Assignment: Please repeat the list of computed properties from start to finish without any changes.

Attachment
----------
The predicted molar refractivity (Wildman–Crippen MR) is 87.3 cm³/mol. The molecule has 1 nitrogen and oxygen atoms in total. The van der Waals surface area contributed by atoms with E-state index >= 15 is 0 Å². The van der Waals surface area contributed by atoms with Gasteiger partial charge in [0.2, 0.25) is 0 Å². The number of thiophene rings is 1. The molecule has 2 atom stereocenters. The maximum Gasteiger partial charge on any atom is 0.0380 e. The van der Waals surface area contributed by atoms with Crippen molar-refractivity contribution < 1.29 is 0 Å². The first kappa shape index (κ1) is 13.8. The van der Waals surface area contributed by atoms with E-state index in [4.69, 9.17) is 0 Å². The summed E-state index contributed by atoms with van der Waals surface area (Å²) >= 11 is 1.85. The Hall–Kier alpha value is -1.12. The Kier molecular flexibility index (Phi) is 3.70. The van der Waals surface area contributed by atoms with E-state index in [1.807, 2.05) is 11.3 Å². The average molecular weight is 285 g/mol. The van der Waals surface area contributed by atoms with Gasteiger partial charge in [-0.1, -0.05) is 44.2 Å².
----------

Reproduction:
The predicted molar refractivity (Wildman–Crippen MR) is 87.3 cm³/mol. The molecule has 1 nitrogen and oxygen atoms in total. The van der Waals surface area contributed by atoms with E-state index >= 15 is 0 Å². The van der Waals surface area contributed by atoms with Gasteiger partial charge in [0.2, 0.25) is 0 Å². The number of thiophene rings is 1. The molecule has 2 atom stereocenters. The maximum Gasteiger partial charge on any atom is 0.0380 e. The van der Waals surface area contributed by atoms with Crippen molar-refractivity contribution < 1.29 is 0 Å². The first kappa shape index (κ1) is 13.8. The van der Waals surface area contributed by atoms with E-state index in [4.69, 9.17) is 0 Å². The summed E-state index contributed by atoms with van der Waals surface area (Å²) >= 11 is 1.85. The Hall–Kier alpha value is -1.12. The Kier molecular flexibility index (Phi) is 3.70. The van der Waals surface area contributed by atoms with E-state index in [1.807, 2.05) is 11.3 Å². The average molecular weight is 285 g/mol. The van der Waals surface area contributed by atoms with Gasteiger partial charge in [-0.1, -0.05) is 44.2 Å².